4) The triumphal entrance and the stones that cried out
A centerpiece of the Flavian Signature is the “triumphant entrances” into Jerusalem. In the passage below, Luke describes Jesus’ entrance into Jerusalem and then “stones” that “cry out,” and things that were “hidden from your eyes”.
“saying: ‘Blessed [is] the King who comes in the name of the LORD! Peace in heaven and glory in the highest!’
And some of the Pharisees called to Him from the crowd, ‘Teacher, rebuke Your disciples.’
But He answered and said to them, ‘I tell you that if these should keep silent, the stones would immediately cry out.’
Now as He drew near, He saw the city and wept over it,
saying, ‘If you had known, even you, especially in this your day, the things [that make] for your peace! But now they are hidden from your eyes.’ ” Luke 19: 35-42
Josephus also describes a “triumphant entrance” into Jerusalem. In other words, Josephus describes Titus’ “entrance” into the city, which were the stones hurled by his catapults. In the passage, Josephus made his famous “mistake”, writing the “Son Cometh” rather than the “Stone Cometh”. Though the apparent blunder has puzzled scholars, simply placing the passage in its correct place in the Jesus/Titus typological sequence makes the meaning of Josephus’ “error” crystal clear.
Notice that Josephus first describes “the coming of the stone”, then a stone that “cries out,” and finally he recorded that the “son/stone” was “hidden from your (the Jews’) eyes”. It is amusing that in Whiston’s translation given below, he inadvertently, but correctly, captures the real meaning of Josephus’ wordplay concerning “stones crying out” with his phrase – “and the stone came from it, and cried out aloud”.
In other words, the Greek statement can be read logically in two ways: one way is just as Jesus predicted – the stone actually cried out. Notice also, that what the stones would “cry out” in the Gospels, was the true identity of the son of God. This is exactly what Josephus recorded the “stone” did in the passage below.
“As for the Jews, they at first watched the coming of the stone, for it was of a white color, and could therefore not only be perceived by the great noise it made, but could be seen also before it came by its brightness;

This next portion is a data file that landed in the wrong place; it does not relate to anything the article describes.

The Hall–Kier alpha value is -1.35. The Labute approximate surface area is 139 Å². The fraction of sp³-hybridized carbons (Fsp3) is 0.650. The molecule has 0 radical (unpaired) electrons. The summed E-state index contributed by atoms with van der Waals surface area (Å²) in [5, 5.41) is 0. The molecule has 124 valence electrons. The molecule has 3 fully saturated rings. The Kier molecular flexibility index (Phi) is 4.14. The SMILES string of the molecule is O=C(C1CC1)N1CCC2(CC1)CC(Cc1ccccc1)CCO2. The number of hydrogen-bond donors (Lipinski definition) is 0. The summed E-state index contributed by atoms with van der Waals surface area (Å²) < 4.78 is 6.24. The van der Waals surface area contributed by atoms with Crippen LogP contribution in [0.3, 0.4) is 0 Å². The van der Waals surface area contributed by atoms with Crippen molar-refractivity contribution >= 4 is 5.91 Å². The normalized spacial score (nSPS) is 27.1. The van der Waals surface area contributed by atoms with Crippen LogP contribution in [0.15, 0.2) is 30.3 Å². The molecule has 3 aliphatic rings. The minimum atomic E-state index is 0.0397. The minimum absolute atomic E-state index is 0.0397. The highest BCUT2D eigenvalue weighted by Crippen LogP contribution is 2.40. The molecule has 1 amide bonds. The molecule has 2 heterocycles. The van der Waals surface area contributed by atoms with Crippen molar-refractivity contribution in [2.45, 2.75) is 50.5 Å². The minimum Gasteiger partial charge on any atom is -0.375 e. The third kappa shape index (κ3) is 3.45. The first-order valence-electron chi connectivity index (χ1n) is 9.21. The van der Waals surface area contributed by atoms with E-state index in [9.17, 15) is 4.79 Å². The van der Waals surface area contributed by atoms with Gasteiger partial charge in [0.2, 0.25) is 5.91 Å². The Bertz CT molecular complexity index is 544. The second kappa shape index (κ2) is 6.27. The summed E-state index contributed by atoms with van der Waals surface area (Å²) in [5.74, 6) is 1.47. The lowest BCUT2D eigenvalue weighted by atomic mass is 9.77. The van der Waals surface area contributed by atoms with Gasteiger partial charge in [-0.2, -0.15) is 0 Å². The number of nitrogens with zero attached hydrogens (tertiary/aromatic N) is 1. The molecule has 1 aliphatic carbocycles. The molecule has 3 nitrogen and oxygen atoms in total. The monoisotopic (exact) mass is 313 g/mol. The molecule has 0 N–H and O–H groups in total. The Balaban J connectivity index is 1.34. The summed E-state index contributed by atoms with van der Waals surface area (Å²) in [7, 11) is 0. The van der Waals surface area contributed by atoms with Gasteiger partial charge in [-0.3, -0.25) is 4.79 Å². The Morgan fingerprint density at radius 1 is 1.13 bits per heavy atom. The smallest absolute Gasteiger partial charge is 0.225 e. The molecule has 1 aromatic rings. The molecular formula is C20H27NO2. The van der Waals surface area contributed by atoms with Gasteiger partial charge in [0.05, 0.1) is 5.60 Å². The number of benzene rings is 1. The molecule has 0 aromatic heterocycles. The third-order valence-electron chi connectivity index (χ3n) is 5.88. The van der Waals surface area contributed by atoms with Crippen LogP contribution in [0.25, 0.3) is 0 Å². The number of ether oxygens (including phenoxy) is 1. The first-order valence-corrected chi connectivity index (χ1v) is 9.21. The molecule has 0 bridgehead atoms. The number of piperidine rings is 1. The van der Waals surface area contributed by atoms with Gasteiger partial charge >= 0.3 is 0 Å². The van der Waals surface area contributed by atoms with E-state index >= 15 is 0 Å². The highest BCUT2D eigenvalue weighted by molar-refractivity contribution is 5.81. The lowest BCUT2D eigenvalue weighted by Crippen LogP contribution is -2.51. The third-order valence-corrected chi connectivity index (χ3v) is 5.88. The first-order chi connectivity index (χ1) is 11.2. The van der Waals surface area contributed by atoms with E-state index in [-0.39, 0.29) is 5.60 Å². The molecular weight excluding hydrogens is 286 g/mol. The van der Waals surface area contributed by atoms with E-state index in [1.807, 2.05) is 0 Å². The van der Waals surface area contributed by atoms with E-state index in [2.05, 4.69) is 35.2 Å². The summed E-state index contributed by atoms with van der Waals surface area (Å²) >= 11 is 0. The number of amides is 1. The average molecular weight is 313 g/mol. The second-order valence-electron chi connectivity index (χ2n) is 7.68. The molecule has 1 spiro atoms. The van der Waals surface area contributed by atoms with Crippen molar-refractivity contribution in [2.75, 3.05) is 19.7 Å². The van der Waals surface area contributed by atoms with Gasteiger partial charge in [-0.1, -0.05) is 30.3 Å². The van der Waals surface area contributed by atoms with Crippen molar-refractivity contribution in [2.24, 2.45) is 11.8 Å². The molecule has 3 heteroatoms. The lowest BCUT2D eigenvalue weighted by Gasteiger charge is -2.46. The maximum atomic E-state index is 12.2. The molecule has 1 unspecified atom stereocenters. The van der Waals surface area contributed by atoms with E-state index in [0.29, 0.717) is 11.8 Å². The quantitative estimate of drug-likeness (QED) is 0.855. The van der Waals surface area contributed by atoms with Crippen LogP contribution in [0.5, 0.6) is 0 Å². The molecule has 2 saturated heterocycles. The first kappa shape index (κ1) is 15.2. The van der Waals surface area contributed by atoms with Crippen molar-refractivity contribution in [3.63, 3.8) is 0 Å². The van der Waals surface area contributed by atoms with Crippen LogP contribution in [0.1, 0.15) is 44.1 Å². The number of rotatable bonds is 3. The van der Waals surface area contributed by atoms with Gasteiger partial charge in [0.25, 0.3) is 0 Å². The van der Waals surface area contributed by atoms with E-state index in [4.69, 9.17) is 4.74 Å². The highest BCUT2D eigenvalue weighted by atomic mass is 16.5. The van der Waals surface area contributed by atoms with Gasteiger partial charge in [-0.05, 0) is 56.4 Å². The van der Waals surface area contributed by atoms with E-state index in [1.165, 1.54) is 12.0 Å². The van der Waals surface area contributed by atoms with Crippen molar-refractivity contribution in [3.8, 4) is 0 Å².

accordingly the watchmen that sat upon the towers gave them notice when the engine was let go, and the stone came from it, and cried out aloud, in their own country language, ‘THE SON COMETH’ so those that were in its way stood off, and threw themselves down upon the ground; by which means, and by their thus guarding themselves, the stone fell down and did them no harm.
But the Romans contrived how to prevent that by blacking the stone, who then could aim at them with success, when the stone was not discerned beforehand,”
Wars of the Jews 5, 6, 269-273
The above pun on the Hebrew words “ben” and “eben” (son and stone) continues a theme established earlier in the Gospels:
“. . . and do not think to say to yourselves, ‘We have Abraham as [our] father.’ For I say to you that God is able to raise up sons to Abraham from these stones.” Matt 3:9.
To digress, it is extremely important that the Greek word “tekton” in the Gospels be translated correctly as “stonemason” and not, as is usually the case, “carpenter”. This translation is necessary to see the “stone/son” theme in the Gospels and Josephus, which is a mockery of the masonic imagery found in the Dead Sea Scrolls.
5) Jerusalem encircled with a wall
Luke then describes Jesus “envisioning” the encircling of Jerusalem with a wall. The new CM book edition shows that the overall pattern often connects to a parallel like this one that cannot be disputed. Scholars have always recognized that Luke 19:43 was dependent upon Josephus’ description of Jerusalem encircled with a wall, but heretofore have not seen the parallel in the overall pattern.
” ‘For days will come upon you when your enemies will build an embankment around you, surround you and close you in on every side’ ” Luke 19:43-44
Josephus then describes Titus’ encircling of Jerusalem with a wall. This event has always been understood as the basis for Jesus’ prophecy above.